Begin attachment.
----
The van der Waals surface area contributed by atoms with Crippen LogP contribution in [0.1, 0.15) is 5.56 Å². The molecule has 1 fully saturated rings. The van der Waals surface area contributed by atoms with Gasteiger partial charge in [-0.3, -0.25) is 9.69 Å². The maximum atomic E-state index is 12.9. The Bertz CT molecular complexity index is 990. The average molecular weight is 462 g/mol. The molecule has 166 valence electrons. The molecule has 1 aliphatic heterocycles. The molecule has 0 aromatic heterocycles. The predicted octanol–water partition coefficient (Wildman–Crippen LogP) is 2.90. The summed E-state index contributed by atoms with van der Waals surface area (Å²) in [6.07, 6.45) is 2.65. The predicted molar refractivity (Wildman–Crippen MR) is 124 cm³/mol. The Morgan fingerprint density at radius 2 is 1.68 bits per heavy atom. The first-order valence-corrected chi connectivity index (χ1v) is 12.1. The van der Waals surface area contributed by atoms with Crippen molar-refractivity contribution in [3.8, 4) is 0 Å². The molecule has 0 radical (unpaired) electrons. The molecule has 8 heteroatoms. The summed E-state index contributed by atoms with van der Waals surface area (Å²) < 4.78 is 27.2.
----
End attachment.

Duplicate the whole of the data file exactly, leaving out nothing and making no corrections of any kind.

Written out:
The van der Waals surface area contributed by atoms with Crippen LogP contribution in [0.1, 0.15) is 5.56 Å². The molecule has 1 fully saturated rings. The van der Waals surface area contributed by atoms with Gasteiger partial charge in [-0.3, -0.25) is 9.69 Å². The maximum atomic E-state index is 12.9. The Bertz CT molecular complexity index is 990. The average molecular weight is 462 g/mol. The molecule has 166 valence electrons. The molecule has 1 aliphatic heterocycles. The molecule has 0 aromatic heterocycles. The predicted octanol–water partition coefficient (Wildman–Crippen LogP) is 2.90. The summed E-state index contributed by atoms with van der Waals surface area (Å²) in [6.07, 6.45) is 2.65. The predicted molar refractivity (Wildman–Crippen MR) is 124 cm³/mol. The Morgan fingerprint density at radius 2 is 1.68 bits per heavy atom. The first-order valence-corrected chi connectivity index (χ1v) is 12.1. The van der Waals surface area contributed by atoms with Crippen molar-refractivity contribution in [3.8, 4) is 0 Å². The molecule has 0 radical (unpaired) electrons. The molecule has 8 heteroatoms. The summed E-state index contributed by atoms with van der Waals surface area (Å²) < 4.78 is 27.2.